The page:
Congregations seeking a new pastor are asked to describe who they are to give prospective candidates an initial sense of their identity. Many of these descriptions are boring.
We are a friendly church interested in growing. We worship with joy together in our historic sanctuary and we value community, spiritual growth, and mission.
Are you really friendly to new people, especially if they don’t look like you? Are you genuinely interested in growing or do you secretly like things exactly as they are? Is worship truly joyful? Do you even know what breaks God’s heart in your community? Do members believe they don’t need to learn anything new about God? And what do you mean by mission? (Is it your mission to keep the church afloat?)
Most of the creative, rock star pastors I know who are looking for a new call are looking for something real:
The people of Old Church in the Valley are like the fertile soil on which we worship together: soil enriched by our Creator, stony from a 200 year old history which has made some of us hardened, uncultivated in terms of our understanding of being a post-pandemic church, and yet redeemed by Jesus Christ.
First Church on the Hill is a congregation with a great history: established in the 19th Century, thriving in the 20th Century, and clueless about how to be Church in the 21st Century. But we are ready to be shaped and changed in the name of Jesus Christ for a vital post-pandemic ministry.
We at St. Paul’s Church would love to say that we are a friendly, mission-oriented congregation. But the truth is that we are mostly friendly to each other and our mission has been primarily to ourselves. We are ready to change that. After two years of prayer and discernment we acknowledge that we need more gospel and less sentimentality. Yes, we love our historic sanctuary, but we realize now that Jesus didn’t die for those stained glass windows. We are ready to be resurrected and we know who our Savior is. (For the record, our Savior was, is, and always will be Jesus – not our new Pastor.)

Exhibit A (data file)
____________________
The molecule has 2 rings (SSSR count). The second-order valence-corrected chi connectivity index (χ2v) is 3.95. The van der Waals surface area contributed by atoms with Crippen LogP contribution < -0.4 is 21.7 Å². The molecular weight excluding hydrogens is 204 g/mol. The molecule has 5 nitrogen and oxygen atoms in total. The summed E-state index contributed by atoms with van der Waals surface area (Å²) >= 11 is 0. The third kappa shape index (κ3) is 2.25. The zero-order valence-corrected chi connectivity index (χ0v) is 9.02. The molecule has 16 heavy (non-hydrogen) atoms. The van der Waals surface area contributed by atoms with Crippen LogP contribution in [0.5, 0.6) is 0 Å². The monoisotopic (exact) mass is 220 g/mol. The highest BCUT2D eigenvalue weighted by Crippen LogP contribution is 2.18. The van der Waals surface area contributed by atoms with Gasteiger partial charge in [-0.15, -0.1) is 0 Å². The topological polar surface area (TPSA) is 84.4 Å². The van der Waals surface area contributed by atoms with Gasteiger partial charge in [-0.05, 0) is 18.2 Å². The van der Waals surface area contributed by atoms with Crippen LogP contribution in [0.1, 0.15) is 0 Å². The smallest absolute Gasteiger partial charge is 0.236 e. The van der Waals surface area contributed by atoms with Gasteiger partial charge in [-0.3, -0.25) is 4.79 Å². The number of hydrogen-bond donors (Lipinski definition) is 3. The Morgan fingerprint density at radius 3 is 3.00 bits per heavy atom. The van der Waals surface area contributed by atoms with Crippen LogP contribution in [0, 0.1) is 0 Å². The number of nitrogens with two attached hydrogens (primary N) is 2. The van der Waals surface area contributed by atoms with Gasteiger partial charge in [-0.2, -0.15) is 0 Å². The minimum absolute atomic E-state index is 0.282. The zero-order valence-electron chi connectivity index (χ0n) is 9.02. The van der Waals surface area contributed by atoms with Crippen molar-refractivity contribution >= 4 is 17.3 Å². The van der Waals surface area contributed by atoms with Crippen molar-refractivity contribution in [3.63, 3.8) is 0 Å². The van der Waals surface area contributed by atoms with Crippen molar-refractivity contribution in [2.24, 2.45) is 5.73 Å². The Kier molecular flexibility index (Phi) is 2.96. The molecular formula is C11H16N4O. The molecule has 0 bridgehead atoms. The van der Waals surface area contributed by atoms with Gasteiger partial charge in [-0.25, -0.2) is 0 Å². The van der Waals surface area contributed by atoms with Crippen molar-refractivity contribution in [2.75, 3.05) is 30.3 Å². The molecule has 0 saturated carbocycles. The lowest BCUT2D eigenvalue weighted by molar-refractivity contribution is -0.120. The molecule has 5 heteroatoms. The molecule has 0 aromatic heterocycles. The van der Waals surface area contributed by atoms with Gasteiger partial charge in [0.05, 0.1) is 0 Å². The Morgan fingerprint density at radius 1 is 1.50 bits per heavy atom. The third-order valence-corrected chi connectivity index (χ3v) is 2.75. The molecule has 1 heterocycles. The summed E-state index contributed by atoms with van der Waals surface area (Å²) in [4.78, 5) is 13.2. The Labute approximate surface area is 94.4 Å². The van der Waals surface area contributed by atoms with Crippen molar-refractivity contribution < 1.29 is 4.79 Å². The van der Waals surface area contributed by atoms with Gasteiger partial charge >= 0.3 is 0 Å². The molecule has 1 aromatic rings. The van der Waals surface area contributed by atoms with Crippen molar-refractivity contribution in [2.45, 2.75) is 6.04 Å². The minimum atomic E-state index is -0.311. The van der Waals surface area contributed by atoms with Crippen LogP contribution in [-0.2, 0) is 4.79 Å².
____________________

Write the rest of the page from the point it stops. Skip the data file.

A pastor in another Presbytery contacted me a few months after beginning a new position. After less than a year with them, he was already planning to leave. “They lied to me,” he said. “They told me they were ready to reach out into the community. (They aren’t.) They told me they averaged about 250 in worship. (More like 50.) They said they were excited about welcoming in the new people moving into town. (They ignore them.)”
Please, Pastor Nominating Committees, do not lie to your candidates. Don’t tell your future pastor that you are ready to love Jesus in new ways when you can’t stop loving your pipe organ even more. Don’t tell interviewees that you are ready to move forward when actually you are held captive by the wealthiest donors who don’t want to lose power.
One of the #1 reasons why the institutional Church is hurting is because we have failed to acknowledge who we really are which includes what we honestly love. We are halfway through Lent. Time to catch up on discerning reality.
PS It’s not too late to make a donation in memory of Breonna Taylor here for nursing student scholarships via The National Black Nurses Association. She was killed a year ago this Saturday.
A pet peeve of mine that I just cannot let pass–rockstar–anything or anybody. I hate that term rockstar because I have found that every time it is applied, the person, place, or thing, disappoints (fails) in gigantic proportions.
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Thank you so much! I’m a retired pastor considering coming out of retirement. I have burnt out pastor friends who know this story so well. I must admit that pastors (including me) need to have the same rigor and discipline in their own self-assessment.
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